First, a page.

We interact on a daily basis. The Council, with its role in preventing crises, ensures the fight against impunity, which is one of the basic missions of the Court. At the level of conflict settlement, the Court must not wait for armed conflicts to end before opening investigations. At the post-conflict level, the Council seeks to strengthen national jurisdictions to enable them to take over from the ICC in prosecuting the most serious crimes, in keeping with the principle of complementarity enshrined in the Rome Statue. That interaction between the Council and the ICC must of course lead us to revise our working methods and to strengthen the Council’s follow-up of decisions related to the ICC, including on essential issues, such as arrests. We support an effective follow-up mechanism, which could be a subsidiary body of the Council.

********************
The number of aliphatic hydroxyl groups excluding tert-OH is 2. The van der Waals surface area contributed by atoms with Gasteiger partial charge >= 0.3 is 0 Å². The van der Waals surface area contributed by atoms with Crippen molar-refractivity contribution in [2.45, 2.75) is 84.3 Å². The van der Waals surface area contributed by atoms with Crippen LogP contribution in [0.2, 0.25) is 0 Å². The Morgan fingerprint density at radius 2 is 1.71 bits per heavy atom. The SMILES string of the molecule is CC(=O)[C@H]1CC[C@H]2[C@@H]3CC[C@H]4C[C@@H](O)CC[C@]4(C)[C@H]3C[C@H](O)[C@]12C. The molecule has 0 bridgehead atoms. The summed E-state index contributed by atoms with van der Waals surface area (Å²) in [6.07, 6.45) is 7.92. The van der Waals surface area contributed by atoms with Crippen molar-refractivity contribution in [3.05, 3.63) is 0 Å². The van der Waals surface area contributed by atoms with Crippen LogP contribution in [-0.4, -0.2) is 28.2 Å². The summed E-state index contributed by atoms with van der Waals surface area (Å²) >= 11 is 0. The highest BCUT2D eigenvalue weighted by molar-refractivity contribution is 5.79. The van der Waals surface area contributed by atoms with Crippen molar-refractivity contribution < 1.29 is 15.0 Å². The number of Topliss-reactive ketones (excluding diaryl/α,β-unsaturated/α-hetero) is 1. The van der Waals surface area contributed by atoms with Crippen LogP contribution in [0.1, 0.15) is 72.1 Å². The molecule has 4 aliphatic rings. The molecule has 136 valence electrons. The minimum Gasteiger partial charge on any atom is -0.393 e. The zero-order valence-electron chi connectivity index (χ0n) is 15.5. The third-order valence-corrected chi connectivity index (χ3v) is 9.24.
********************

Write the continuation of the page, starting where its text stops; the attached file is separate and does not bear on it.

Thirdly, we must consider the timeliness and effectiveness of the sanctions regime. Sanctions, as we all know, are an essential tool for the Security Council in carrying out its responsibilities in terms of maintaining international peace and security, and we should welcome the improvements made in recent years with this tool. Sanctions are now targeted and procedural safeguards have been put in place. We attach great importance, in particular, to the use of sanctions within the framework of combating terrorism. We have seen that recently with the imposition of sanctions under Al-Qaida regime against two entities and more than a dozen individuals involved in supplying foreign fighters. If the fight against Al-Qaida, and now Daesh, is to progress, we must clearly remain vigilant in regard to the implementation of those sanctions.